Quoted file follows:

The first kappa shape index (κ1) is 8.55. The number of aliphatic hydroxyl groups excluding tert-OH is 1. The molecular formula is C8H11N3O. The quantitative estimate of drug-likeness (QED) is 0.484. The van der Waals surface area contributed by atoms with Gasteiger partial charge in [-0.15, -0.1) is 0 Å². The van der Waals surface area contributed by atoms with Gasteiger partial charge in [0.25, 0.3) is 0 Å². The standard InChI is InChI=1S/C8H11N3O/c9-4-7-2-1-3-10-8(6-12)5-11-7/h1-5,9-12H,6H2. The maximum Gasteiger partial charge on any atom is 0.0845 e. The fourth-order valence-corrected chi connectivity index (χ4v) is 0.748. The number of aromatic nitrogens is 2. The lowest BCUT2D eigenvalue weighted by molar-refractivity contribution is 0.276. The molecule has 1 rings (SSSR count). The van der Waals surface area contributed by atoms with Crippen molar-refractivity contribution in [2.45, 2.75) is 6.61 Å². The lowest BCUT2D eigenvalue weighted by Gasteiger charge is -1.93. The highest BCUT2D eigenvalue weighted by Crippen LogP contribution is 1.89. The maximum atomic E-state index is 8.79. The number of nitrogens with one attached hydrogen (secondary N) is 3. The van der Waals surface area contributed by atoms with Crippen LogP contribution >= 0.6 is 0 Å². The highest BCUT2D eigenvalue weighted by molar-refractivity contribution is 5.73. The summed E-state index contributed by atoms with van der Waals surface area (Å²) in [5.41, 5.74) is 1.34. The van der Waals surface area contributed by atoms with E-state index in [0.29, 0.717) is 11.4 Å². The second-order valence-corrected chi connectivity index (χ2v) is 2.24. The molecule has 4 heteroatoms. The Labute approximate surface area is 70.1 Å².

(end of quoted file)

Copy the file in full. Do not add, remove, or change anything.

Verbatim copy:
The first kappa shape index (κ1) is 8.55. The number of aliphatic hydroxyl groups excluding tert-OH is 1. The molecular formula is C8H11N3O. The quantitative estimate of drug-likeness (QED) is 0.484. The van der Waals surface area contributed by atoms with Gasteiger partial charge in [-0.15, -0.1) is 0 Å². The van der Waals surface area contributed by atoms with Gasteiger partial charge in [0.25, 0.3) is 0 Å². The standard InChI is InChI=1S/C8H11N3O/c9-4-7-2-1-3-10-8(6-12)5-11-7/h1-5,9-12H,6H2. The maximum Gasteiger partial charge on any atom is 0.0845 e. The fourth-order valence-corrected chi connectivity index (χ4v) is 0.748. The number of aromatic nitrogens is 2. The lowest BCUT2D eigenvalue weighted by molar-refractivity contribution is 0.276. The molecule has 1 rings (SSSR count). The van der Waals surface area contributed by atoms with Crippen molar-refractivity contribution in [2.45, 2.75) is 6.61 Å². The lowest BCUT2D eigenvalue weighted by Gasteiger charge is -1.93. The highest BCUT2D eigenvalue weighted by Crippen LogP contribution is 1.89. The maximum atomic E-state index is 8.79. The number of nitrogens with one attached hydrogen (secondary N) is 3. The van der Waals surface area contributed by atoms with Crippen LogP contribution >= 0.6 is 0 Å². The highest BCUT2D eigenvalue weighted by molar-refractivity contribution is 5.73. The summed E-state index contributed by atoms with van der Waals surface area (Å²) in [5.41, 5.74) is 1.34. The van der Waals surface area contributed by atoms with E-state index in [0.29, 0.717) is 11.4 Å². The second-order valence-corrected chi connectivity index (χ2v) is 2.24. The molecule has 4 heteroatoms. The Labute approximate surface area is 70.1 Å².